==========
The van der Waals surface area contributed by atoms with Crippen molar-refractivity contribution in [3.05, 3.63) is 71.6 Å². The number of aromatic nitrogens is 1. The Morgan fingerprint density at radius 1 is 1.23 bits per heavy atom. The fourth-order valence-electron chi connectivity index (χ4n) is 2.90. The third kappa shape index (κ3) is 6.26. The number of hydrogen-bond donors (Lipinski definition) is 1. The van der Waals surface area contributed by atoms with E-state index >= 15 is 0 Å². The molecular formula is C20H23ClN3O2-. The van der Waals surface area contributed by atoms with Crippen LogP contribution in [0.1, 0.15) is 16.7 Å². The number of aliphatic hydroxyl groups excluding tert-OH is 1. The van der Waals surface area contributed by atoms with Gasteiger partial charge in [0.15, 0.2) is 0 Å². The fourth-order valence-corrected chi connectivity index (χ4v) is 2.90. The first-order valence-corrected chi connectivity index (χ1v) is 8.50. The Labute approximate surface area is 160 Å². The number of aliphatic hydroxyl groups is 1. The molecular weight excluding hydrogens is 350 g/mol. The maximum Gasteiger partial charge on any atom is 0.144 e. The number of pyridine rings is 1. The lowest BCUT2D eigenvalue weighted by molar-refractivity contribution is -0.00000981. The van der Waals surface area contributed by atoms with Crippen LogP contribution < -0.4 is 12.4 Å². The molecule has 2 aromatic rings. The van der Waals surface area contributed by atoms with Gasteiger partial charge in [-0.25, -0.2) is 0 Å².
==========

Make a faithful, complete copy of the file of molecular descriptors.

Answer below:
The van der Waals surface area contributed by atoms with Crippen molar-refractivity contribution in [3.05, 3.63) is 71.6 Å². The number of aromatic nitrogens is 1. The Morgan fingerprint density at radius 1 is 1.23 bits per heavy atom. The fourth-order valence-electron chi connectivity index (χ4n) is 2.90. The third kappa shape index (κ3) is 6.26. The number of hydrogen-bond donors (Lipinski definition) is 1. The van der Waals surface area contributed by atoms with E-state index >= 15 is 0 Å². The molecular formula is C20H23ClN3O2-. The van der Waals surface area contributed by atoms with Crippen LogP contribution in [0.1, 0.15) is 16.7 Å². The number of aliphatic hydroxyl groups excluding tert-OH is 1. The van der Waals surface area contributed by atoms with Gasteiger partial charge in [0.15, 0.2) is 0 Å². The fourth-order valence-corrected chi connectivity index (χ4v) is 2.90. The first-order valence-corrected chi connectivity index (χ1v) is 8.50. The Labute approximate surface area is 160 Å². The number of aliphatic hydroxyl groups is 1. The molecular weight excluding hydrogens is 350 g/mol. The maximum Gasteiger partial charge on any atom is 0.144 e. The number of pyridine rings is 1. The lowest BCUT2D eigenvalue weighted by molar-refractivity contribution is -0.00000981. The van der Waals surface area contributed by atoms with Crippen LogP contribution < -0.4 is 12.4 Å². The molecule has 2 aromatic rings. The van der Waals surface area contributed by atoms with Gasteiger partial charge in [-0.25, -0.2) is 0 Å².